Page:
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3% higher rates & replacement main residence relief

Does the 3% higher SDLT rate apply to your clients?

Paul and Fiona own a flat in Scotland, which for many years was their only main residence. They decided to relocate to London in 2010 and have been renting property there ever since; during which period the Scottish property has been rented out. The couple also own a holiday home in Spain.

Paul and Fiona now want to relocate to Northern Ireland and purchase a property there. They intend to sell their flat in Scotland, but this is unlikely to be agreed before the purchase of the Northern Ireland property.

Over a few beers in the pub, Paul was advised that if he and Fiona sell their Scottish property within 3 years of buying the new property they would be able to claim a refund for the 3% higher rates paid at the time of purchasing the Northern Ireland property.


  • Paul is correct that there is an exemption to the 3% surcharge if the new property acquisition is or becomes a replacement main residence.
  • If it becomes a replacement main residence, a refund can be claimed in respect of the additional SDLT paid at the date of the purchase of the new property.
  • If there is a replacement of a main residence, then the 3% surcharge will not apply, even if they retain their holiday home in Spain.
  • The Northern Ireland property will become a replacement main residence if:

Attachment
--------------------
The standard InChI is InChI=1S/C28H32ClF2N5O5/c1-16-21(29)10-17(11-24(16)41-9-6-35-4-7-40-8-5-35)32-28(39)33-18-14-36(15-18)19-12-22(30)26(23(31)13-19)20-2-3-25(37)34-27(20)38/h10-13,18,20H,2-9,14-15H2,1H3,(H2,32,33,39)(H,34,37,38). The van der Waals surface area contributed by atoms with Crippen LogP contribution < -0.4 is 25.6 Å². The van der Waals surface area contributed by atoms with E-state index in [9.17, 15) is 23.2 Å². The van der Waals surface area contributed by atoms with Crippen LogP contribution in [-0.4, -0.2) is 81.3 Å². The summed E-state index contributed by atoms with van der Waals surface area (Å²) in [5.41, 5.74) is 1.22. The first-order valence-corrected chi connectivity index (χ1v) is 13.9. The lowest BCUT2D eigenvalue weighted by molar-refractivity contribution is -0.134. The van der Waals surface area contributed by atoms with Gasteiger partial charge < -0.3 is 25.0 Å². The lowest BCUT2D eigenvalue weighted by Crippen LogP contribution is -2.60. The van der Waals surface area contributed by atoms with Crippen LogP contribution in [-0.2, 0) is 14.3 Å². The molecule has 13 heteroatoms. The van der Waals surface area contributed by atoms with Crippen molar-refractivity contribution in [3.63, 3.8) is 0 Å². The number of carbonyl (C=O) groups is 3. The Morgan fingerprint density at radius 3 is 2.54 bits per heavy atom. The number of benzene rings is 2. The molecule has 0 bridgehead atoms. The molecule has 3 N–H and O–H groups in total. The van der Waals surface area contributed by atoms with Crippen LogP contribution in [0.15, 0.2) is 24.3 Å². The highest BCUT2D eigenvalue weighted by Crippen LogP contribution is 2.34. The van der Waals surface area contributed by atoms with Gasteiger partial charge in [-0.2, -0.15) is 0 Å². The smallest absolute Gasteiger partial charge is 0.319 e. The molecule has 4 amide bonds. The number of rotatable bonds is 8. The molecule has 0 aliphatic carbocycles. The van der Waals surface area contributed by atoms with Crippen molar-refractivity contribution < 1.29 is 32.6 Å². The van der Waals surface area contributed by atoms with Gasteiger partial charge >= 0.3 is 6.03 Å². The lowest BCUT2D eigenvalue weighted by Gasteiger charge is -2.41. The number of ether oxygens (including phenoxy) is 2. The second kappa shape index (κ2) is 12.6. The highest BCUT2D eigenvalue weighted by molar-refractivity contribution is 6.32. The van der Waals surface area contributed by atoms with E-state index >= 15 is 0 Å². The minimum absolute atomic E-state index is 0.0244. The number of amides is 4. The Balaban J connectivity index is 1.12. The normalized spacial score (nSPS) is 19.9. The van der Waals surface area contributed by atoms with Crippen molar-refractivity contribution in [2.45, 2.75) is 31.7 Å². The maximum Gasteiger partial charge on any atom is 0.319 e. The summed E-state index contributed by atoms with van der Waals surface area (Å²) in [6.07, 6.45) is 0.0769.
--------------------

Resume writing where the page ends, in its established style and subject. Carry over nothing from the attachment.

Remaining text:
• ­ It is intended to be Paul and Fiona’s main residence; and
    • ­ In the 3 years following this purchase, Paul and Fiona dispose of another dwelling; and
    • ­ The old property being disposed of must have been occupied as Paul and Fiona’s main residence in the 3 years before purchasing the Northern Ireland property.

The verdict:

Paul and Fiona have not lived in the Scottish property since 2010 and therefore the 3-year occupation requirement will not have been met.

Accordingly, Paul and Fiona will be subject to the 3% surcharge on the purchase of the Northern Ireland property and will not be eligible to claim a refund, even if their Scottish property is sold within 3 years.

Perversely, if the Scottish property is sold before the purchase of the Northern Ireland property, the 3% surcharge would not be payable under the grand-fathering provisions (see case study 2).

If you have any queries around SDLT please do not hesitate to get in contact via our SDLT Advisory Service.

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